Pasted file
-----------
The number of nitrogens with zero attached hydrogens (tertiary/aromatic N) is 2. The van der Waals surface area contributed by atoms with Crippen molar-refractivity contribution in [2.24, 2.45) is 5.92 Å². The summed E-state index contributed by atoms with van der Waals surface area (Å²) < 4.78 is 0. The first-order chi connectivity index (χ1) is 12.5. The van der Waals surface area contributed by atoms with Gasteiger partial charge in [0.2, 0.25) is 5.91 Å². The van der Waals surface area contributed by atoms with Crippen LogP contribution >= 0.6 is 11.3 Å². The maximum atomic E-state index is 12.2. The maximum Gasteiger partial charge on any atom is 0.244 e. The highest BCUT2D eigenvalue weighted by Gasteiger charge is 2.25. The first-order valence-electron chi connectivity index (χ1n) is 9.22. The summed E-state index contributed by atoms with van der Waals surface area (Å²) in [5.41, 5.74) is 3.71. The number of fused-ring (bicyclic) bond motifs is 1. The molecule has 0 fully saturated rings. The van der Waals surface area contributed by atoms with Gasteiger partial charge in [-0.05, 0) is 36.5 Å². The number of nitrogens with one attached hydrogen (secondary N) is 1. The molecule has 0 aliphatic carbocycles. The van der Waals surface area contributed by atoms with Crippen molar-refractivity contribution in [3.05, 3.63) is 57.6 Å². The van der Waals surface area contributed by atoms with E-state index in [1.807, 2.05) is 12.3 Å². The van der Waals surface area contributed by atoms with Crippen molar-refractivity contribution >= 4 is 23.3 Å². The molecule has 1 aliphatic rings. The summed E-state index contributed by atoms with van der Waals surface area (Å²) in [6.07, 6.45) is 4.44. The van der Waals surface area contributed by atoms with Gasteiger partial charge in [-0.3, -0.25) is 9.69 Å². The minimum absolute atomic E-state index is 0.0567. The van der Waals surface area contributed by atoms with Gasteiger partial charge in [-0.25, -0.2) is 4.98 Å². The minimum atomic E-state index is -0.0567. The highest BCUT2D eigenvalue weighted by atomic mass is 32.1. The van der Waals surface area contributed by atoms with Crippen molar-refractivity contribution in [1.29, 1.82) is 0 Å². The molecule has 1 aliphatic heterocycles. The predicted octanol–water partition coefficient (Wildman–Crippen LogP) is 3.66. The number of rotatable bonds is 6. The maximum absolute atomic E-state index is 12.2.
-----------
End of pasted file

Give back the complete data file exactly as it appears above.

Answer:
The number of nitrogens with zero attached hydrogens (tertiary/aromatic N) is 2. The van der Waals surface area contributed by atoms with Crippen molar-refractivity contribution in [2.24, 2.45) is 5.92 Å². The summed E-state index contributed by atoms with van der Waals surface area (Å²) < 4.78 is 0. The first-order chi connectivity index (χ1) is 12.5. The van der Waals surface area contributed by atoms with Gasteiger partial charge in [0.2, 0.25) is 5.91 Å². The van der Waals surface area contributed by atoms with Crippen LogP contribution >= 0.6 is 11.3 Å². The maximum atomic E-state index is 12.2. The maximum Gasteiger partial charge on any atom is 0.244 e. The highest BCUT2D eigenvalue weighted by Gasteiger charge is 2.25. The first-order valence-electron chi connectivity index (χ1n) is 9.22. The summed E-state index contributed by atoms with van der Waals surface area (Å²) in [5.41, 5.74) is 3.71. The number of fused-ring (bicyclic) bond motifs is 1. The molecule has 0 fully saturated rings. The van der Waals surface area contributed by atoms with Gasteiger partial charge in [-0.05, 0) is 36.5 Å². The number of nitrogens with one attached hydrogen (secondary N) is 1. The molecule has 0 aliphatic carbocycles. The van der Waals surface area contributed by atoms with Crippen molar-refractivity contribution in [3.05, 3.63) is 57.6 Å². The van der Waals surface area contributed by atoms with E-state index in [1.807, 2.05) is 12.3 Å². The van der Waals surface area contributed by atoms with Crippen molar-refractivity contribution >= 4 is 23.3 Å². The molecule has 1 aliphatic rings. The summed E-state index contributed by atoms with van der Waals surface area (Å²) in [6.07, 6.45) is 4.44. The van der Waals surface area contributed by atoms with Gasteiger partial charge in [-0.3, -0.25) is 9.69 Å². The minimum absolute atomic E-state index is 0.0567. The van der Waals surface area contributed by atoms with Gasteiger partial charge in [-0.25, -0.2) is 4.98 Å². The minimum atomic E-state index is -0.0567. The highest BCUT2D eigenvalue weighted by atomic mass is 32.1. The van der Waals surface area contributed by atoms with Crippen molar-refractivity contribution in [1.29, 1.82) is 0 Å². The molecule has 1 aliphatic heterocycles. The predicted octanol–water partition coefficient (Wildman–Crippen LogP) is 3.66. The number of rotatable bonds is 6. The maximum absolute atomic E-state index is 12.2.